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Year : 2022  |  Volume : 20  |  Issue : 4  |  Page : 420-426

Cost-Effective analysis of silver diamine fluoride in comparison to glass ionomer cement along with fluoride varnish in the management of early childhood caries in anganwadi centers of Mangalore: A randomized control trail

1 Department of Public Health and Community Medicine, School of Medicine and Public Health, Central University of Kerala, Kasaragod, Kerala, India
2 Department of Public Health Dentistry, A J Institute of Dental Sciences, Manipal, Karnataka, India
3 Department of Community Medicine, Kasturba Medical College, Manipal Academy of Higher Education, Manipal, Karnataka, India
4 Department of Public Health Dentistry, Sree Mookambika Institute of Dental Sciences, Kanyakumari, Tamil Nadu, India

Correspondence Address:
Vijaya Hegde
Department of Public Health Dentistry, A J Institute of Dental Sciences, NH-66, Kuntikana, Mangalore - 575 004, Karnataka
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Source of Support: None, Conflict of Interest: None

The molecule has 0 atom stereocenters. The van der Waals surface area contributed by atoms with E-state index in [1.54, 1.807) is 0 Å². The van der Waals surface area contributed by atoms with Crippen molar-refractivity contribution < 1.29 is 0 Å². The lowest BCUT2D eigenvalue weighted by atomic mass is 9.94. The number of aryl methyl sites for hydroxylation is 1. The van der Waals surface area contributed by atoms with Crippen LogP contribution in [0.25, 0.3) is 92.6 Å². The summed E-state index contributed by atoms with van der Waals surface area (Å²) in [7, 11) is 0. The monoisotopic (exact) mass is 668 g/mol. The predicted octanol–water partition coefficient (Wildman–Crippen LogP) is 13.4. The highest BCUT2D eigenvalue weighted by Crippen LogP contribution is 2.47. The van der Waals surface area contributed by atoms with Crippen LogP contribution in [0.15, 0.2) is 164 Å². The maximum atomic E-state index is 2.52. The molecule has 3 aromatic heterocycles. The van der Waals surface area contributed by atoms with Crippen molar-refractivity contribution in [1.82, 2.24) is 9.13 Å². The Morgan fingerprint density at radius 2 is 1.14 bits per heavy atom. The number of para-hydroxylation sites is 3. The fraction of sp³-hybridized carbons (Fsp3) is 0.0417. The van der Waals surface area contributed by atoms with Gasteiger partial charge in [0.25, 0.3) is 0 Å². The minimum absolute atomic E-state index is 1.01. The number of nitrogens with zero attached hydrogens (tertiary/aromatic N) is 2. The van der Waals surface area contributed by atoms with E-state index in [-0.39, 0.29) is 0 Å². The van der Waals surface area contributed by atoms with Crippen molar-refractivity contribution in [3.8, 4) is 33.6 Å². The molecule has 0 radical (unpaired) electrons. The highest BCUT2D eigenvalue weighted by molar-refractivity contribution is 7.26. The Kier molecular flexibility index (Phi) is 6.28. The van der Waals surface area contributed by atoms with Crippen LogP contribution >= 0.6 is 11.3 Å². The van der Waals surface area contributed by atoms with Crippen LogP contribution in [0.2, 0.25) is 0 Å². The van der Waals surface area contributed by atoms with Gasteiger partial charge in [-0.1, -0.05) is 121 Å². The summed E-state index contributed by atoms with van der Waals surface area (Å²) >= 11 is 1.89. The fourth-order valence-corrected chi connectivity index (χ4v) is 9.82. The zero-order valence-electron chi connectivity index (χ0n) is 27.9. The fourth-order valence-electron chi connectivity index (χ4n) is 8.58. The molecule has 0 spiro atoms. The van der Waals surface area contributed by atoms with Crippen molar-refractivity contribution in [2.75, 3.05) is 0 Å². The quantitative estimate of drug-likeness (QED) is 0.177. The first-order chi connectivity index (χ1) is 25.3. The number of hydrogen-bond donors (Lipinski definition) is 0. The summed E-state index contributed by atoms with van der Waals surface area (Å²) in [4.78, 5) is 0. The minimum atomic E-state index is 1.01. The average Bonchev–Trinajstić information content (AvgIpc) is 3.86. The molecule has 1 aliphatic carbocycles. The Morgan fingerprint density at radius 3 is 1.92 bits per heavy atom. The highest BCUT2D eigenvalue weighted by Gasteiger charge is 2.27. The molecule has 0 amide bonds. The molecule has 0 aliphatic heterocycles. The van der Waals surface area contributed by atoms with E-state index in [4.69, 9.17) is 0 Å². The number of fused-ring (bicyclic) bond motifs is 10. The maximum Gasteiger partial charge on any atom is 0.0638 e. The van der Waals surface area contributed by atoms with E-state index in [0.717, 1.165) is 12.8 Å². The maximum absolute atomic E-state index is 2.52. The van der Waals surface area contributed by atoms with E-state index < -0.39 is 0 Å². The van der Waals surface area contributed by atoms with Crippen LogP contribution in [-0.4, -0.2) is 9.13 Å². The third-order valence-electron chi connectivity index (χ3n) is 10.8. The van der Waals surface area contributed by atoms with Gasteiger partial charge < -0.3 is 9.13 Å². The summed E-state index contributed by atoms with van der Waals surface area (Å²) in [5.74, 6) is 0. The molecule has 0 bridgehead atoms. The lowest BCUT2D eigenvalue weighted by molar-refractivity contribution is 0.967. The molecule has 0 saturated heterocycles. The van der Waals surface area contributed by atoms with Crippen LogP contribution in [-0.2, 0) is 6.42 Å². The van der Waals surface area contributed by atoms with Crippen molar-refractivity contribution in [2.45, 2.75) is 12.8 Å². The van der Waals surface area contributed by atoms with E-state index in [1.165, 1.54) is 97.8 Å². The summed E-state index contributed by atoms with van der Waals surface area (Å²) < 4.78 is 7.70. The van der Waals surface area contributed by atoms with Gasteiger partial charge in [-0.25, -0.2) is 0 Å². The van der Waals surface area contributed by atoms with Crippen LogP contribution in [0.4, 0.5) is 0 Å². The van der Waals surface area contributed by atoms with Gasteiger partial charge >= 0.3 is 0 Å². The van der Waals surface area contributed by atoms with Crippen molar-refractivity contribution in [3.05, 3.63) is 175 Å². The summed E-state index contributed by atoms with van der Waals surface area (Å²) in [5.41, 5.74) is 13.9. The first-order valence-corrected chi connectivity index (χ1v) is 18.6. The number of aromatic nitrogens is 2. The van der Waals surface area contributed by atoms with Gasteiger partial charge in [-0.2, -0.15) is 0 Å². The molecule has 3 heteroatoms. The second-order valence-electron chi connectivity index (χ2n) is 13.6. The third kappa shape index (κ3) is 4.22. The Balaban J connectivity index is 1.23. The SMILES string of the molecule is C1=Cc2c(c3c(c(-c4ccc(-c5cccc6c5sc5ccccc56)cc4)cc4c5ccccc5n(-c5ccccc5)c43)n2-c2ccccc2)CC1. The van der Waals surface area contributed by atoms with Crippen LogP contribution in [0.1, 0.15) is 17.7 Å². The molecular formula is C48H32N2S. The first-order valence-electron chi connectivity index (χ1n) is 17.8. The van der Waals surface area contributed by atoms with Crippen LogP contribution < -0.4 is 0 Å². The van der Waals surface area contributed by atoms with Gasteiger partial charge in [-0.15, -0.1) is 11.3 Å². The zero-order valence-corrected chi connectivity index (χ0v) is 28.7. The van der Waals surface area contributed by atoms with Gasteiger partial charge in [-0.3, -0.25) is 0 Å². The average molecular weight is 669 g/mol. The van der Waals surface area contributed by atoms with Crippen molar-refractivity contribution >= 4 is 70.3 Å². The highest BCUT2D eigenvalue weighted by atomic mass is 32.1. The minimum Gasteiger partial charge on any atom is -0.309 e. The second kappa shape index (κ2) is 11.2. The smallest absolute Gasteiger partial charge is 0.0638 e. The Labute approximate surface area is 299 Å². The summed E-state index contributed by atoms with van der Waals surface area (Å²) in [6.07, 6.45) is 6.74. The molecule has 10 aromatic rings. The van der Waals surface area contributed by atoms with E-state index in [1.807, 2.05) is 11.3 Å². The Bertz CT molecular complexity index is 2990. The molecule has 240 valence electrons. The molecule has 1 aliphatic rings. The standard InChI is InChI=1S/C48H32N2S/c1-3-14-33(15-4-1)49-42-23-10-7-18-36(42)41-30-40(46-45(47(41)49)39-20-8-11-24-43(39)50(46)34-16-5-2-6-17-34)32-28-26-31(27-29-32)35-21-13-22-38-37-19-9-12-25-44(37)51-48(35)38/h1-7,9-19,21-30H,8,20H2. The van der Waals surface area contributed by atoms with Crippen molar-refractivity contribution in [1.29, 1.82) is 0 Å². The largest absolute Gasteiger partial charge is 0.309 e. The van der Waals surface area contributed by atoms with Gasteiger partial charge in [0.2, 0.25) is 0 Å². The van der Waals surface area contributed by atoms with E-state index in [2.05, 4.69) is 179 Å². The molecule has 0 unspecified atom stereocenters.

DOI: 10.4103/jiaphd.jiaphd_221_21

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Introduction: Early childhood caries (ECC) is a major public health challenge affecting preschool children. Silver diamine fluoride (SDF) is a noninvasive, alternative method to surgical intervention in the treatment of ECC. It has also shown to inhibit the development of new carious lesions. Materials and Methods: An open-labeled randomized controlled trail was conducted among 200 Anganwadi children. They were divided into two groups: Group A received oral prophylaxis and application of 38% SDF and Group B received oral prophylaxis, restoration using glass ionomer cement (GIC) and application of 5% sodium fluoride varnish (FV). The effectiveness in reduction of dental caries was assessed based on its ability to result in a positive outcome postintervention. Cost-effectiveness analysis, from the service provider perspective, was conducted to evaluate the effectiveness of SDF when compared to GIC followed by the application of FV. Average cost-effectiveness ratio and incremental cost-effectiveness ratio (ICER) for all the specific outcomes were assessed. Results: The average cost for converting an individual tooth from active caries to inactive caries using SDF was 67.30 Indian Rupees (INR), whereas the same was 225.5 INR using GIC with FV. The ICER of the interventions for the total number of inactive caries postintervention was measured at −89.9, implying that Incremental costs of one extra tooth of active caries to be converted into inactive caries using SDF will cost 89.9 INR less compared to the same outcome using GIC with FV. Conclusions: Thus, the study showed that SDF was cost-effective when compared to GIC in restoring active carious lesions.

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